If, on the other hand, while the cloth produced with 100 days' labour in Poland was produced with 150 days' labour in England, the corn which was produced in Poland with 100 days' labour could not be produced in England with less than 200 days' labour; an adequate motive to exchange would immediately arise. With a quantity of cloth which England produced with 150 days' labour, she would be able to purchase as much corn in Poland as was there produced with 100 days' labour; but the quantity, which was there produced with 100 days' labour, would be as great as the quantity produced in England with 200 days' labour. If the exchange, however, was made in this manner, the whole of the advantage would be on the part of England; and Poland would gain nothing, paying as much for the cloth she received from England, as the cost of producing it for herself.
But the power of Poland would be reciprocal. With a quantity of corn which cost her 100 days' labour, equal to the quantity produced in England by 200 days' labour, she could in the supposed case purchase, in England, the produce of 200 days' labour in cloth. The produce of 150 days' labour in England in the article of cloth would be equal to the produce of 100 days' labour in Poland. If, with [p. 122] the produce of 100 days' labour, she could purchase, not the produce of 150, but the produce of 200, she also would obtain the whole of the advantage, and England would purchase corn, which she could produce by 200 days' labour, with the product of as many days' labour in other commodities. The result of competition would be to divide the advantage equally between them.
Suppose the following case: That 10 yards of broad cloth purchase 15 yards of linen in England; and 20 yards in Germany. In exchanging 10 yards of English broad cloth for the equivalent of German linen, a saving, to the amount of 5 yards of linen, is the result of the bargain; and it is evident that the advantage will be shared upon the following principles. In England linen will fall, in relation to cloth., from the knowledge that 10 yards of cloth will purchase more than 15 yards of linen in Germany; and in Germany linen will rise as compared with cloth, from a knowledge that 20 yards of linen, if sent to England, will purchase more than 10 yards of cloth. It is the inevitable effect of such an interchange to bring the relative value of the two commodities to a level in the two countries; that is, to make the purchasing power of linen in respect to cloth, and of cloth in respect to linen, the same in both; bating the difference in the cost of carriage, each country paying the cost of the carriage of the commodity [p. 123] which it imports, and the value of that article being so much higher in the country which imports than in that which exports it.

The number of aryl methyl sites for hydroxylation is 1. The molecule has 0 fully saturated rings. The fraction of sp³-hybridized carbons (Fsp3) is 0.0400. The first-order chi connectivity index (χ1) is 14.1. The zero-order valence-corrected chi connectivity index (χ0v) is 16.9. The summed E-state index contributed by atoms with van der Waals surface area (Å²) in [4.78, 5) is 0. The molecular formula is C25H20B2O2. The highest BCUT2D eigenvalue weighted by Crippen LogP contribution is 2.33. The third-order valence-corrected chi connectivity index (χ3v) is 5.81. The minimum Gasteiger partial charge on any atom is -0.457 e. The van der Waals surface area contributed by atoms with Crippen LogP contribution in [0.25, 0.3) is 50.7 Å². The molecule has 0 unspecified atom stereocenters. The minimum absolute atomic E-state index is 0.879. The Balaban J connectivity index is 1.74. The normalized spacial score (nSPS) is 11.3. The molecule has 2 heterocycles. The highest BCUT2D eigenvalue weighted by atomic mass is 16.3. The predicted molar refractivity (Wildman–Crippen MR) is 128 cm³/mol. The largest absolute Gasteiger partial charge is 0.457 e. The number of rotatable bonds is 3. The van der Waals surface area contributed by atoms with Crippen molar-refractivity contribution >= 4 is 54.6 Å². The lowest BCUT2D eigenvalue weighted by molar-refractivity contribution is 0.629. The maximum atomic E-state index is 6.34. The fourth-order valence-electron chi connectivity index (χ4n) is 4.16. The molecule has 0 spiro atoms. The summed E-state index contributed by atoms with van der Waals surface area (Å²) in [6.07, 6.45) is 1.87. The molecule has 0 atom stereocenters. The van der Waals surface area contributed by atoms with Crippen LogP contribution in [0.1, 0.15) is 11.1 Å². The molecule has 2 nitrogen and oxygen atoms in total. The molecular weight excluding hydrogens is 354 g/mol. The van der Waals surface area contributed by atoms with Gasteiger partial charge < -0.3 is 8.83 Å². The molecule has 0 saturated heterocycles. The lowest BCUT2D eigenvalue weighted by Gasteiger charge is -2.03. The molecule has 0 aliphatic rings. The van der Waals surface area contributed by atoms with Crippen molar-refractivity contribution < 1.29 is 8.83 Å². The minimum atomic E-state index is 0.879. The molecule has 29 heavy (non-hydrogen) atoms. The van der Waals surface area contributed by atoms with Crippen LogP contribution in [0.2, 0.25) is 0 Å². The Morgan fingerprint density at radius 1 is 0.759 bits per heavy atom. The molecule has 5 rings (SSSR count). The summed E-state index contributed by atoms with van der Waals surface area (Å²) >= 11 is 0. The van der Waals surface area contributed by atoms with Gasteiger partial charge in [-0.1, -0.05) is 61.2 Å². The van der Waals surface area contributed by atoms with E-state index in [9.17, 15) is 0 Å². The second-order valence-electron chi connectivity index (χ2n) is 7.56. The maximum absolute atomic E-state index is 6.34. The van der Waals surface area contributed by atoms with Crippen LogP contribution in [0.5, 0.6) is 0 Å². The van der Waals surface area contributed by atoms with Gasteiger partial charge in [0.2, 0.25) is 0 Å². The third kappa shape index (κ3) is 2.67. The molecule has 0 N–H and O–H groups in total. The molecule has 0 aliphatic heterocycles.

To produce exchange, therefore, there must be two countries, and two commodities.
When both countries can produce both commodities, it is not greater absolute, but greater relative, facility, that induces one of them to confine itself to the production of one of the commodities, and to import the other.
When a country can either import a commodity, or produce it at home, it compares the cost of producing at home with the cost of procuring from abroad; if the latter cost is less than the first, it imports.
The cost at which a country can import from abroad depends, not upon the cost at which the foreign country produces the commodity, but upon what the commodity costs which it sends in exchange, compared with the cost which it must be at to produce the commodity in question, if it did not import it.
If a quarter of corn is produced in England with 50 days' labour, it may be equally her interest to import corn from Poland, whether it requires, in [p. 124] Poland, 50 days' labour, or 60, or 40, or any other number. Her only consideration is, whether the commodity with which she can import a quarter costs her less than 50 days' labour.
Thus, if labour in Poland produce corn and cloth, in the ratio of eight yards to one quarter; but, in England, in the ratio of ten yards to one quarter, exchange will take place.
The practical conclusion may be commodiously and correctly stated thus:
Whenever the purchasing power of any commodity with respect to another is less, in one of two countries, than it is in the other, it is the interest of those countries to exchange these commodities with one another.
Unless the difference of purchasing power, which renders it the interest of nations to barter commodities with one another, be sufficiently great to cover the expense of carriage, and something more, no advantage is obtained.